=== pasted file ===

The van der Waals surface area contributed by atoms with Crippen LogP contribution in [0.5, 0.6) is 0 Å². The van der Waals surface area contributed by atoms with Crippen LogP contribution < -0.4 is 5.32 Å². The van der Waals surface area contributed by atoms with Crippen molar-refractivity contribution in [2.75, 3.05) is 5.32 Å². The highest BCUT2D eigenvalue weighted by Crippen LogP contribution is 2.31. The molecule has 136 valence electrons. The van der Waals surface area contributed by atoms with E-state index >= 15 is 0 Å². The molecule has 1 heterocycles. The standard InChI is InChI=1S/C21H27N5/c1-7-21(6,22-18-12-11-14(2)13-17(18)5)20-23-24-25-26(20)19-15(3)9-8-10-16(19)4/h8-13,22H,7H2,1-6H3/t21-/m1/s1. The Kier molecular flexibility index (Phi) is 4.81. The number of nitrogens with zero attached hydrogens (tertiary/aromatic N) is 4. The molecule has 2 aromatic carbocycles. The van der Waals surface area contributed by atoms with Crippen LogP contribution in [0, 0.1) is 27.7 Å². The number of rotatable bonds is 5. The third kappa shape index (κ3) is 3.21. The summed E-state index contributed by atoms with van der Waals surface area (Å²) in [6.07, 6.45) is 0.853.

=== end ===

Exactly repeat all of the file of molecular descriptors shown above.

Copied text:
The van der Waals surface area contributed by atoms with Crippen LogP contribution in [0.5, 0.6) is 0 Å². The van der Waals surface area contributed by atoms with Crippen LogP contribution < -0.4 is 5.32 Å². The van der Waals surface area contributed by atoms with Crippen molar-refractivity contribution in [2.75, 3.05) is 5.32 Å². The highest BCUT2D eigenvalue weighted by Crippen LogP contribution is 2.31. The molecule has 136 valence electrons. The van der Waals surface area contributed by atoms with E-state index >= 15 is 0 Å². The molecule has 1 heterocycles. The standard InChI is InChI=1S/C21H27N5/c1-7-21(6,22-18-12-11-14(2)13-17(18)5)20-23-24-25-26(20)19-15(3)9-8-10-16(19)4/h8-13,22H,7H2,1-6H3/t21-/m1/s1. The Kier molecular flexibility index (Phi) is 4.81. The number of nitrogens with zero attached hydrogens (tertiary/aromatic N) is 4. The molecule has 2 aromatic carbocycles. The van der Waals surface area contributed by atoms with Crippen LogP contribution in [0, 0.1) is 27.7 Å². The number of rotatable bonds is 5. The third kappa shape index (κ3) is 3.21. The summed E-state index contributed by atoms with van der Waals surface area (Å²) in [6.07, 6.45) is 0.853.